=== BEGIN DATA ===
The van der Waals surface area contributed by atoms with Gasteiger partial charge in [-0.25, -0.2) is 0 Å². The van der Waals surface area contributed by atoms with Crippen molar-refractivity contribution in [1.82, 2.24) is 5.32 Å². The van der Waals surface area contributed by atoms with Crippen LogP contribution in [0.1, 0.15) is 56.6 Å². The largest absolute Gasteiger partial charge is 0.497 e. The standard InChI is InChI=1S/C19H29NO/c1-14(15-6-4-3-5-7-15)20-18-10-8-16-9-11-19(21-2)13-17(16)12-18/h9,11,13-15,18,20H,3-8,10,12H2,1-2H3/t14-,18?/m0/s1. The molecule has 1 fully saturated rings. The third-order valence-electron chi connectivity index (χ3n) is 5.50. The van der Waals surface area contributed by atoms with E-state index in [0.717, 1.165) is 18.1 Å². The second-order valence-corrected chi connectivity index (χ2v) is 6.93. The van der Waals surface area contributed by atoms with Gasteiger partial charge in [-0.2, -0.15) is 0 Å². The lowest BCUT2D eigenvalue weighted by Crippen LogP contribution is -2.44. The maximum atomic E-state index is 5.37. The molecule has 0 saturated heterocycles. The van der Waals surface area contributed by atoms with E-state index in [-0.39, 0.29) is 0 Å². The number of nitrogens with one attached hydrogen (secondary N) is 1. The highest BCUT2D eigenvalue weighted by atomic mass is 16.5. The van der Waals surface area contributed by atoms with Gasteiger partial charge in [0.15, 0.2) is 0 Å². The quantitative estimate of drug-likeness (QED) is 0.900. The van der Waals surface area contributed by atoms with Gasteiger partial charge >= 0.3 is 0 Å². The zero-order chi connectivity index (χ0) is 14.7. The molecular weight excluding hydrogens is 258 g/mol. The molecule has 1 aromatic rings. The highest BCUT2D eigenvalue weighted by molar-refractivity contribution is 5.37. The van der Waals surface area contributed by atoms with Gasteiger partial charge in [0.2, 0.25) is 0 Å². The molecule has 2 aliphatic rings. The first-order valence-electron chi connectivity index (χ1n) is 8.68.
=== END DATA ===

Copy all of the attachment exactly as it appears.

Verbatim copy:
The van der Waals surface area contributed by atoms with Gasteiger partial charge in [-0.25, -0.2) is 0 Å². The van der Waals surface area contributed by atoms with Crippen molar-refractivity contribution in [1.82, 2.24) is 5.32 Å². The van der Waals surface area contributed by atoms with Crippen LogP contribution in [0.1, 0.15) is 56.6 Å². The largest absolute Gasteiger partial charge is 0.497 e. The standard InChI is InChI=1S/C19H29NO/c1-14(15-6-4-3-5-7-15)20-18-10-8-16-9-11-19(21-2)13-17(16)12-18/h9,11,13-15,18,20H,3-8,10,12H2,1-2H3/t14-,18?/m0/s1. The molecule has 1 fully saturated rings. The third-order valence-electron chi connectivity index (χ3n) is 5.50. The van der Waals surface area contributed by atoms with E-state index in [0.717, 1.165) is 18.1 Å². The second-order valence-corrected chi connectivity index (χ2v) is 6.93. The van der Waals surface area contributed by atoms with Gasteiger partial charge in [-0.2, -0.15) is 0 Å². The lowest BCUT2D eigenvalue weighted by Crippen LogP contribution is -2.44. The maximum atomic E-state index is 5.37. The molecule has 0 saturated heterocycles. The van der Waals surface area contributed by atoms with E-state index in [-0.39, 0.29) is 0 Å². The number of nitrogens with one attached hydrogen (secondary N) is 1. The highest BCUT2D eigenvalue weighted by atomic mass is 16.5. The van der Waals surface area contributed by atoms with Gasteiger partial charge in [0.15, 0.2) is 0 Å². The quantitative estimate of drug-likeness (QED) is 0.900. The van der Waals surface area contributed by atoms with Gasteiger partial charge >= 0.3 is 0 Å². The zero-order chi connectivity index (χ0) is 14.7. The molecular weight excluding hydrogens is 258 g/mol. The molecule has 1 aromatic rings. The highest BCUT2D eigenvalue weighted by molar-refractivity contribution is 5.37. The van der Waals surface area contributed by atoms with Gasteiger partial charge in [0.2, 0.25) is 0 Å². The molecule has 2 aliphatic rings. The first-order valence-electron chi connectivity index (χ1n) is 8.68.